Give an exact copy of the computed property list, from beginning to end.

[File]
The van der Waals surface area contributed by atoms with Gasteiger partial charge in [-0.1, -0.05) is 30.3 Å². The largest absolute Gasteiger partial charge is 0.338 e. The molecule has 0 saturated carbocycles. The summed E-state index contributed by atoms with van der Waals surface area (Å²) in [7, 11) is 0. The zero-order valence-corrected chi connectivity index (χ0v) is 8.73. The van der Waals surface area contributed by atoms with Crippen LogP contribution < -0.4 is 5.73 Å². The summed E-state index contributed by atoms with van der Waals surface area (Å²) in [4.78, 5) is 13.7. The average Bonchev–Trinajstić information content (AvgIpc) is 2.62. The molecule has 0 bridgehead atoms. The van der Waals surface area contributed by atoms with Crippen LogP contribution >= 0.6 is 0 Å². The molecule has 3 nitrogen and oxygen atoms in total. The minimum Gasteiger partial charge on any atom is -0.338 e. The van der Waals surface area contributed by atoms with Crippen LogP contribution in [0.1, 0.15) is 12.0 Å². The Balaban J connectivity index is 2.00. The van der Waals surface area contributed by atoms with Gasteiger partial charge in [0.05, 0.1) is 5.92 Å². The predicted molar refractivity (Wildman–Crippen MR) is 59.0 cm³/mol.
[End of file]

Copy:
The van der Waals surface area contributed by atoms with Gasteiger partial charge in [-0.1, -0.05) is 30.3 Å². The largest absolute Gasteiger partial charge is 0.338 e. The molecule has 0 saturated carbocycles. The summed E-state index contributed by atoms with van der Waals surface area (Å²) in [7, 11) is 0. The zero-order valence-corrected chi connectivity index (χ0v) is 8.73. The van der Waals surface area contributed by atoms with Crippen LogP contribution < -0.4 is 5.73 Å². The summed E-state index contributed by atoms with van der Waals surface area (Å²) in [4.78, 5) is 13.7. The average Bonchev–Trinajstić information content (AvgIpc) is 2.62. The molecule has 0 bridgehead atoms. The van der Waals surface area contributed by atoms with Crippen LogP contribution >= 0.6 is 0 Å². The molecule has 3 nitrogen and oxygen atoms in total. The minimum Gasteiger partial charge on any atom is -0.338 e. The van der Waals surface area contributed by atoms with Crippen LogP contribution in [0.1, 0.15) is 12.0 Å². The Balaban J connectivity index is 2.00. The van der Waals surface area contributed by atoms with Gasteiger partial charge in [0.05, 0.1) is 5.92 Å². The predicted molar refractivity (Wildman–Crippen MR) is 59.0 cm³/mol.